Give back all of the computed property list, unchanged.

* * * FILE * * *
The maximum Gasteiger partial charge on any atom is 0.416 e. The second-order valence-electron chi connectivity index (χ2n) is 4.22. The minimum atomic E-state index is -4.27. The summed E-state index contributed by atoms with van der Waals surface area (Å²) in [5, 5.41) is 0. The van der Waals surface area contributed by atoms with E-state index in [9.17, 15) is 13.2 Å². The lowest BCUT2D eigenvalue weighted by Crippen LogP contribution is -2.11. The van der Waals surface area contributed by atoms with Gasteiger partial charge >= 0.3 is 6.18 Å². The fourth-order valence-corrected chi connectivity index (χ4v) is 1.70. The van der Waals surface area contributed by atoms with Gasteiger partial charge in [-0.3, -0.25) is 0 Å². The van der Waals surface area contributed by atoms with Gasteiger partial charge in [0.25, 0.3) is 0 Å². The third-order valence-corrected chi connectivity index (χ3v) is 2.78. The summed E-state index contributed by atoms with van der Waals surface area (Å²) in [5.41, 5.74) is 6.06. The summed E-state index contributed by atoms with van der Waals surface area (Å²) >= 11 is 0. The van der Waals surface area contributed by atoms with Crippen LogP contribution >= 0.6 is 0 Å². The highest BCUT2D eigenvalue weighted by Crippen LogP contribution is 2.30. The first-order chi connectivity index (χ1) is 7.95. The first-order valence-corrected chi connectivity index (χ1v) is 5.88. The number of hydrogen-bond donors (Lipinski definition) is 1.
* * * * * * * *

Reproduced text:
The maximum Gasteiger partial charge on any atom is 0.416 e. The second-order valence-electron chi connectivity index (χ2n) is 4.22. The minimum atomic E-state index is -4.27. The summed E-state index contributed by atoms with van der Waals surface area (Å²) in [5, 5.41) is 0. The van der Waals surface area contributed by atoms with E-state index in [9.17, 15) is 13.2 Å². The lowest BCUT2D eigenvalue weighted by Crippen LogP contribution is -2.11. The van der Waals surface area contributed by atoms with Gasteiger partial charge >= 0.3 is 6.18 Å². The fourth-order valence-corrected chi connectivity index (χ4v) is 1.70. The van der Waals surface area contributed by atoms with Gasteiger partial charge in [-0.3, -0.25) is 0 Å². The van der Waals surface area contributed by atoms with Gasteiger partial charge in [0.25, 0.3) is 0 Å². The third-order valence-corrected chi connectivity index (χ3v) is 2.78. The summed E-state index contributed by atoms with van der Waals surface area (Å²) in [5.41, 5.74) is 6.06. The summed E-state index contributed by atoms with van der Waals surface area (Å²) >= 11 is 0. The van der Waals surface area contributed by atoms with Crippen LogP contribution >= 0.6 is 0 Å². The highest BCUT2D eigenvalue weighted by Crippen LogP contribution is 2.30. The first-order chi connectivity index (χ1) is 7.95. The first-order valence-corrected chi connectivity index (χ1v) is 5.88. The number of hydrogen-bond donors (Lipinski definition) is 1.